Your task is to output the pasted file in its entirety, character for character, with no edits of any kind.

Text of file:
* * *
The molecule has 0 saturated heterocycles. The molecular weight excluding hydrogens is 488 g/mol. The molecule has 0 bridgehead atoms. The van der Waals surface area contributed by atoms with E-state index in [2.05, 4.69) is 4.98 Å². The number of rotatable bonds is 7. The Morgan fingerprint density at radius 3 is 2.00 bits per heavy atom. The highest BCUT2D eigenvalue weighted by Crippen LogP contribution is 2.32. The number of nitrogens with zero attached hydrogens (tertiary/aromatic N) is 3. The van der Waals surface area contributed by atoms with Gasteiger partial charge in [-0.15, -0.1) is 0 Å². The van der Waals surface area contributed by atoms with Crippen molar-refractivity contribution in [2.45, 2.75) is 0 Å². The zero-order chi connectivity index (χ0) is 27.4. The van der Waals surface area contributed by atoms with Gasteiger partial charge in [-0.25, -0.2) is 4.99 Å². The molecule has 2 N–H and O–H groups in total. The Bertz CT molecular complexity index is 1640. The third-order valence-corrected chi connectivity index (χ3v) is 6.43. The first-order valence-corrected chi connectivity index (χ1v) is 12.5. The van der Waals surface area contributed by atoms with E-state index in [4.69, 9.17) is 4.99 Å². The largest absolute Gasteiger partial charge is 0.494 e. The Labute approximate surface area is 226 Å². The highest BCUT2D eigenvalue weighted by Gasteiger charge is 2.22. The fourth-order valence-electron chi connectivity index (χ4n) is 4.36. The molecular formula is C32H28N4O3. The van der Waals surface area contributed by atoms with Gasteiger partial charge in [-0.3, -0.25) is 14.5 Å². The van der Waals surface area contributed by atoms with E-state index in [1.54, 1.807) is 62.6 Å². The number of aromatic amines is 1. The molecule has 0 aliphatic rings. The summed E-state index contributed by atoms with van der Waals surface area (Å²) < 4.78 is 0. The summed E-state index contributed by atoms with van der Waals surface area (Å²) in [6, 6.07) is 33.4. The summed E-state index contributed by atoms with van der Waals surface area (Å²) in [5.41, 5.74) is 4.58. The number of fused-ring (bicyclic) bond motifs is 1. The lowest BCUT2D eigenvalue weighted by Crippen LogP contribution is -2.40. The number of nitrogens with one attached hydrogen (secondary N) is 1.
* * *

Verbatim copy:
The molecule has 0 saturated heterocycles. The molecular weight excluding hydrogens is 488 g/mol. The molecule has 0 bridgehead atoms. The van der Waals surface area contributed by atoms with E-state index in [2.05, 4.69) is 4.98 Å². The number of rotatable bonds is 7. The Morgan fingerprint density at radius 3 is 2.00 bits per heavy atom. The highest BCUT2D eigenvalue weighted by Crippen LogP contribution is 2.32. The number of nitrogens with zero attached hydrogens (tertiary/aromatic N) is 3. The van der Waals surface area contributed by atoms with Gasteiger partial charge in [-0.15, -0.1) is 0 Å². The van der Waals surface area contributed by atoms with Crippen molar-refractivity contribution in [2.45, 2.75) is 0 Å². The zero-order chi connectivity index (χ0) is 27.4. The van der Waals surface area contributed by atoms with Gasteiger partial charge in [-0.25, -0.2) is 4.99 Å². The molecule has 2 N–H and O–H groups in total. The Bertz CT molecular complexity index is 1640. The third-order valence-corrected chi connectivity index (χ3v) is 6.43. The first-order valence-corrected chi connectivity index (χ1v) is 12.5. The van der Waals surface area contributed by atoms with E-state index in [4.69, 9.17) is 4.99 Å². The largest absolute Gasteiger partial charge is 0.494 e. The Labute approximate surface area is 226 Å². The highest BCUT2D eigenvalue weighted by Gasteiger charge is 2.22. The fourth-order valence-electron chi connectivity index (χ4n) is 4.36. The molecular formula is C32H28N4O3. The van der Waals surface area contributed by atoms with Gasteiger partial charge in [-0.3, -0.25) is 14.5 Å². The van der Waals surface area contributed by atoms with E-state index in [1.54, 1.807) is 62.6 Å². The number of aromatic amines is 1. The molecule has 0 aliphatic rings. The summed E-state index contributed by atoms with van der Waals surface area (Å²) < 4.78 is 0. The summed E-state index contributed by atoms with van der Waals surface area (Å²) in [6, 6.07) is 33.4. The summed E-state index contributed by atoms with van der Waals surface area (Å²) in [5.41, 5.74) is 4.58. The number of fused-ring (bicyclic) bond motifs is 1. The lowest BCUT2D eigenvalue weighted by Crippen LogP contribution is -2.40. The number of nitrogens with one attached hydrogen (secondary N) is 1.